What is the future for artificial intelligence (AI) in health and social care? A new report by Nesta, debated at this week’s ‘People Powered Health’ event at the Brewery in London, seeks to come up with some answers
This seems like a tipping point with AI. While already in use in the health sector, the much larger role that is predicted could go one of two ways. It could improve dialogue with the patient or it could become a barrier. As with all technology, whether it is a force for good or bad is likely to come down to the implementation and governance.
Around a patient, there is a whole group of support people – “if we put a computer in there, what is its role,” asked design strategist at the Mayo Clinic Centre for Innovation, Barbara Barry.
Where AI is proving useful at present is in narrow applications, such as analysing data or images and providing higher accuracy diagnosis than clinicians can achieve. However, the wider questions about its use will come as it moves increasingly between the patient and the services. It could be more of a barrier than an open door, the report warns, offering opaque advice and dehumanising healthcare.
“It could be a really inhumane barrier between a person and the care they need,” said report co-author and Nesta’s Health Lab head of strategy, John Loder. There is no expectation that AI will take the place of doctors, who need a wide range of skills backed up by trust to make holistic judgments. “It is far easier for AI to be adopted where there are no or few good alternatives… than in areas where humans are effective and trusted,” the report concludes.
Possible application areas
One likely role is to provide advice and triage before seeing a doctor. Between one-quarter and one-fifth of visits to A&E and doctors are unnecessary, which the patient doesn’t necessarily realise in advance, said Loder. As such, AI could constitute a “front door”. Indeed, it is already being used (as are search engines, for that matter) to offer healthcare advice and diagnoses, via diagnostic apps or chatboxes to share symptoms and gain advice on whether or not to seek further medical help.
One risk is that it could worsen access for some people without technical skills or access. There is also the question of accountability, pointed out co-author, UCL and Nesta researcher, Lydia Nicholas, where “you can’t get hold of the data or the reasoning behind it”. AI could also generate additional demand through false positives or risk-averse advice and could introduce errors.
Proactive care could see AI identifying signals from data to provide early warnings, such as monitoring the breathing sounds of people with congestive heart failure to spot signs of deterioration. “Or it could generate a great deal of unnecessary concern, replace individualised conversations with standardised analytics, and generate an oppressive degree of monitoring,” the report warns.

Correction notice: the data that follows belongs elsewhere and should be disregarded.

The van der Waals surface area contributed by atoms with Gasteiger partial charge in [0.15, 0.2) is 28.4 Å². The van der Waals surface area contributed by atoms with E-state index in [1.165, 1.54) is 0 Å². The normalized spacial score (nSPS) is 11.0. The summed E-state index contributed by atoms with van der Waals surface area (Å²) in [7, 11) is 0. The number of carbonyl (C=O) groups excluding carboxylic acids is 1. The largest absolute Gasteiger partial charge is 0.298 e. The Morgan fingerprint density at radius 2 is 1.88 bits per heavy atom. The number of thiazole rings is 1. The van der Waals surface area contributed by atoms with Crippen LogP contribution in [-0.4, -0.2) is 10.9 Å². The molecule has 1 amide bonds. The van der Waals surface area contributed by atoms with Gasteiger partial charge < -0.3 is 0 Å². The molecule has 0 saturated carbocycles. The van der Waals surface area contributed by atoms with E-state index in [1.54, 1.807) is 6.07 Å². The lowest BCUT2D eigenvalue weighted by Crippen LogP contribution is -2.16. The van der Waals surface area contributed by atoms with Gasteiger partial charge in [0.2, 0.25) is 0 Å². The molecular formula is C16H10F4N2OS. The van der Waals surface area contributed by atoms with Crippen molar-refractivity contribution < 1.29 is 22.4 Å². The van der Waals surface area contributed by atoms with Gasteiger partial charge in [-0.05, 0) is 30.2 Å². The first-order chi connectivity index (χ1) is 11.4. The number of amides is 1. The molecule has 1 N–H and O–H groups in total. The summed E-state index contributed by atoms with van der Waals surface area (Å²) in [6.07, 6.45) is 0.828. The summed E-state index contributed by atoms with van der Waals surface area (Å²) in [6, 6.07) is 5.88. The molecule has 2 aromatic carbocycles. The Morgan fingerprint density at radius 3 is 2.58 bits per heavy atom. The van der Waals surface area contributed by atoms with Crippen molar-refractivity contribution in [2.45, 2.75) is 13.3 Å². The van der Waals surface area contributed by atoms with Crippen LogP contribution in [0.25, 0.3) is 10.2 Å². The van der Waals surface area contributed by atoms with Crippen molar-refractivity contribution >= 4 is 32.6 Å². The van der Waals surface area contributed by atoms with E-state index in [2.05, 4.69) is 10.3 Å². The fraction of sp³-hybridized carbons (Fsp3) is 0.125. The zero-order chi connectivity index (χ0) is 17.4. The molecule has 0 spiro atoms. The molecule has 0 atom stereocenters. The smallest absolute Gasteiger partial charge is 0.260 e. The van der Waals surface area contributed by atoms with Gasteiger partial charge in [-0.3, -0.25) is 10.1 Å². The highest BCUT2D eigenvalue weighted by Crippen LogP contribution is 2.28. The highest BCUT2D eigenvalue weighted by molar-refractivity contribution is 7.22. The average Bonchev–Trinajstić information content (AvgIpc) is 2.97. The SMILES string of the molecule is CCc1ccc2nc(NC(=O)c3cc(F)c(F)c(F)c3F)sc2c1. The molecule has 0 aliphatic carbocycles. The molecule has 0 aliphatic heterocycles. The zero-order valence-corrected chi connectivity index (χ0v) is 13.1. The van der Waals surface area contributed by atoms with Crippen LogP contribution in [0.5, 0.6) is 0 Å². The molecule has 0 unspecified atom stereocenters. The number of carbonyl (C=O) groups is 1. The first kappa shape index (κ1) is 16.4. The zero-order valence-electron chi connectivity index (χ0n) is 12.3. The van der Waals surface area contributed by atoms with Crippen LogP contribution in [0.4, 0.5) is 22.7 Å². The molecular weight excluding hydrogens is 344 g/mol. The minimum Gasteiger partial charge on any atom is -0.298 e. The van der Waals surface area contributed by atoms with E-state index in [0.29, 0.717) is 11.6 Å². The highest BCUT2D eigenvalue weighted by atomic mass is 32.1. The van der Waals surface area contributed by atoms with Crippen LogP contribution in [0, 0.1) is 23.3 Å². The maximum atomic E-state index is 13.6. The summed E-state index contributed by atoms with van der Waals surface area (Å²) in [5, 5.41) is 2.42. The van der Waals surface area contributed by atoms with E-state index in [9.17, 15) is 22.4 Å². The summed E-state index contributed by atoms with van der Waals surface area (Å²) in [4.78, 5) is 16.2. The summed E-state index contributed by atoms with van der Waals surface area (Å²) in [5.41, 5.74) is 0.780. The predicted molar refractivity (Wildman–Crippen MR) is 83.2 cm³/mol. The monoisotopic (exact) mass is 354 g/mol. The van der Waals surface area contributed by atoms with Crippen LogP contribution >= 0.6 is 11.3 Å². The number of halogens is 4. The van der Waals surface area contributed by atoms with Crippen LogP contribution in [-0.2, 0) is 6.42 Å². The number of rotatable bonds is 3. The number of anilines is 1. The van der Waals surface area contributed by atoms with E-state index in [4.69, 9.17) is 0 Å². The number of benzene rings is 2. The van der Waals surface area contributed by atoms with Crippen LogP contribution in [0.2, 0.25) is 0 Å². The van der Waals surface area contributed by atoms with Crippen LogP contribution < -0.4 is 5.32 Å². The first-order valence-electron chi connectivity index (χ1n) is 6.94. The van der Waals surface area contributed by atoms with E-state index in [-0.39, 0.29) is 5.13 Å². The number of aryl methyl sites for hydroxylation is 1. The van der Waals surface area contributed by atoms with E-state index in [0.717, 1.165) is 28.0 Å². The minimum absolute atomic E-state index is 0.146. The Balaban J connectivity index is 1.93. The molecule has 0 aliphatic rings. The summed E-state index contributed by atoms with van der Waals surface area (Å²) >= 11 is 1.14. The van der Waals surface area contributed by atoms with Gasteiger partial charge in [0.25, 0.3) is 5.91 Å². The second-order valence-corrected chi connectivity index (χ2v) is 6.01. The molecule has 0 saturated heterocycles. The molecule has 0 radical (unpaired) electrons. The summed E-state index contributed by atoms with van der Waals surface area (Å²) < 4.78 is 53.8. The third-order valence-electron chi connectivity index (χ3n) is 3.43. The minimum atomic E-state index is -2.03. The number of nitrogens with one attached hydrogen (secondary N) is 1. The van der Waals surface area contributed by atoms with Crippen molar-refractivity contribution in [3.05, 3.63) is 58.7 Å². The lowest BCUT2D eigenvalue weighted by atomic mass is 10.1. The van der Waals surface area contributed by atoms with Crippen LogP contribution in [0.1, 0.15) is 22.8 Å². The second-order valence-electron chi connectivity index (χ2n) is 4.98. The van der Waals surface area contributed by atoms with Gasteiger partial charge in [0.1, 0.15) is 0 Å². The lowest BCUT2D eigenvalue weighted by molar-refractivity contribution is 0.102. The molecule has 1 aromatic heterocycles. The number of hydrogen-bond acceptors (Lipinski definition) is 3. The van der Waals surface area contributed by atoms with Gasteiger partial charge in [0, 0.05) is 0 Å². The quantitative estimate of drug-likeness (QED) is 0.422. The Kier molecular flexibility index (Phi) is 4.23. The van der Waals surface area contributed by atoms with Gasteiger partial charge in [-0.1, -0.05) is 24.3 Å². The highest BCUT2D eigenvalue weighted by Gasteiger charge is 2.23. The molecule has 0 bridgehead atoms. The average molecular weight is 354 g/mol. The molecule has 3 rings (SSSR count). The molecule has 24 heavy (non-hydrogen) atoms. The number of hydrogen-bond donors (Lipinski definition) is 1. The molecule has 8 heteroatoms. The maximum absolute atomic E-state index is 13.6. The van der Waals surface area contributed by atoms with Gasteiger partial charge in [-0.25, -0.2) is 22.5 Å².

Most tentative of the three suggested application areas, Loder admitted, is to provide an automated second opinion, either purely for the doctor’s use or for patients, which might add value for enabling patients to challenge and advocate for their care but is high-risk if applied to areas that are beyond the technology or are based on weak datasets.
Good and bad uses
In the discussion, Geoff Huggins, the Scottish Government’s director of health and social care integration and eHealth, suggested that producing good clinical summaries and communications felt an appropriate area for lots of processors, big data and iterative learning. However, “we don’t want Uber for the NHS” and we don’t want it privatised, he said.
It could bring heightened anxiety but, by googling their conditions, patients already have expectations before they visit their doctor, he said. Babylon Health, which uses AI, is “quite sophisticated”, he pointed out, and people are proving more willing to engage via chatbox than with a human in some areas, such as substance misuse, sexual health and mental health.
Nicholas cited AI-based mental health advice app, Wysa, as an extremely well-designed service, which feels human. In fact, it proactively pushes the benefits of AI versus human interaction, stating: “Nothing can match the privacy of an anonymous conversation with an AI bot. Think of it as an interactive journal meets life coach. Wysa is good at asking the right probing questions, and helping you untangle and unwind after a hard day.”
Wysa also touts the ability to move at your own pace and to offer help at any time – “Wysa is… your 4 am friend for when you have no one to talk to…” It claims 300,000+ users in 30 countries and a user rating of more than 4.5 out of 5, so appears to doing something right with AI.
A part of the debate is certain to be the ever more thorny issue of data, with the need for patients to remain in control and not lose this to the mega-corporations. As discussed at a recent event, bad use of data will stop those who want to put it to good uses, particularly in health care – http://smartercommunities.media/hindering-data-for-good-the-erosion-of-trust/
‘Cranky’ and ‘creepy’ were two of the words used during the discussion to describe AI. AI will become ever more prevalent so it is vital that it is used properly. “Decision-makers have to be equipped to understand the technology,” concluded Nicholas. The health service cannot sit back and wait, it needs to be proactive and there needs to be rigorous and transparent public and clinical scrutiny.
The full report can be downloaded here: http://www.nesta.org.uk/publications/confronting-dr-robot